Doctor issues Brussels sprout warning for people with common condition

It’s estimated that one in five people in the UK have IBS, which means if you don’t suffer from it, it’s highly likely you’ll know someone who does. The common condition affects the digestive system, and symptoms include stomach cramps, bloating, diarrhoea and constipation.

Symptoms can come and go quickly, or they can last up to weeks at a time. The exact cause is unknown, but diet changes can help some people massively reduce symptoms.

The highly anticipated Christmas dinner can be especially tricky to navigate for those with the condition. Dr Claire Merrifield, GP at Selph, said: “Fatty foods and alcohol are common triggers of IBS, which can make Christmas a very difficult time for those that suffer with it. In addition, stress tends to make symptoms of IBS worse. Most people with IBS also will know that foods that have a high FODMAP (Fermentable Oligosaccharides, Disaccharides, Monosaccharides and Polyols) content can create more gas and bloating. High FODMAP foods like cauliflower, onions and garlic, milk, bread and sweeteners tend to be prominent foods at Christmas time.

“Fatty foods like cheese and chocolate which are hard to avoid over the festive period, might increase symptoms of IBS, in particular abdominal pain related to eating.

“Cruciferous vegetables like Brussel sprouts and cabbage are actually a low FODMAP food, however they often lead to a lot of gas production and some people with IBS will prefer to avoid this.”

For those who suffer with IBS, Dr Merrifield shared her top tips to manage IBS over the festive season, one of which is to swap Brussels sprouts for peas.

Swap Brussels sprouts for peas

Love them or hate them, there is actually science behind the reasons why Brussels sprouts make you gassy, said Dr Merrifield. She added: “Although they’re high in vitamins and antioxidants, they contain a lot of fibre which is fermented by bacteria in our colon, leading to the production of gas that our bodies must release. This can lead to discomfort in some people with IBS.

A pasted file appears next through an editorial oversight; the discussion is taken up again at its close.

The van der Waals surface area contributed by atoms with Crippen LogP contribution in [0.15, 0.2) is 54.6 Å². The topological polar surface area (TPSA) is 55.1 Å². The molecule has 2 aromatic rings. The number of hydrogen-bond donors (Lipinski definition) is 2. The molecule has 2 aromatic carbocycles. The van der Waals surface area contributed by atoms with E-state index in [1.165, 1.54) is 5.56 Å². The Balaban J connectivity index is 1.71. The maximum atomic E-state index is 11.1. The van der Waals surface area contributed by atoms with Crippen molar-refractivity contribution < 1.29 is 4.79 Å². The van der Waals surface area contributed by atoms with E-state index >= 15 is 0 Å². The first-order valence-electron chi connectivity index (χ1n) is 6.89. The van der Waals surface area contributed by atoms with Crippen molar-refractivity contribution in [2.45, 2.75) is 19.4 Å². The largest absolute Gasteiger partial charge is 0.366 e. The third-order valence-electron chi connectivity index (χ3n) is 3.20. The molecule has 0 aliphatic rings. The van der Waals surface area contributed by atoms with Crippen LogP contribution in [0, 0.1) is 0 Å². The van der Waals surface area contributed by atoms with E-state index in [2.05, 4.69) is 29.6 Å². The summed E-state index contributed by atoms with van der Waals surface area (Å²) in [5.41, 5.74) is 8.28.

“Try swapping out Brussel sprouts for a less gassy alternative, like carrots or green beans. The rest of the dinner table might even be jealous.”

Cut back on fat

Fat is thought to trigger some symptoms of IBS. There are usually lots of fatty foods on offer for dessert, like cake, cheese and chocolate. Dr Merrifield said: “If you’re in charge of cooking, try and make sure there are some lighter snacking and dessert options. You can also bring some mindfulness to your eating – do you really want that whole chocolate orange right now? Or can you just have a small segment and really enjoy it.”

Limit alcohol and caffeine

Alcohol, tea and coffee can all trigger symptoms of IBS so it’s worth being mindful of what you’re drinking, said Dr Merrifield. She added: “Most of us have something in our hands that’s not water for most of the Christmas period so think about ways you could reduce the caffeine and alcohol you’re consuming.

“You might want to stock up on non-alcoholic or decaffeinated alternatives. Fruit-infused water is a really nice way to stay hydrated and refreshed and peppermint tea can help with abdominal pain related to IBS.”

Wear loose fitting clothing

Whenever we sit down to eat a big meal, we are likely to feel our bellies getting bigger. Wearing tight fitting clothes or tightly elasticated waist-bands can mean our gut can’t work as effectively and may lead to painful trapped wind.

Dr Merrifield said: “Wear loose fitting clothes that are baggy around the middle, everyone’s focussed on their food, not your waistline, so prioritise comfort over fashion.”

Minimise stress by taking short breaks and mindful moments

Christmas can be a stressful time for many of us. If you’re alone there may be increased feelings of isolation and sadness. If you’re with loved ones a combination of family tensions and loosened inhibitions can lead to difficult atmospheres. Remember it’s OK to take a minute to breathe, said Dr Merrifield.

She advised: “There are some really simple breathing techniques you can try, even in the middle of a conversation to help you get a bit of perspective. Try the 3-4-5 method, breathe in for three seconds, hold for a count of four, then breathe in for a count of five. Do it a few times to recenter yourself.

“IBS is thought to be a disorder of gut-brain interaction so take a moment as often as you can to be present to the sights, sounds, smells and feelings around you. The more you can ground yourself in the present moment, the less feelings of anxiety and worry you’ll tend to experience. Try and enjoy the festive season, whatever it brings for you.”

To understand more about your gut health, find out more about Selph’s comprehensive at-home testing kits which can help you understand what could be causing your gut symptoms:

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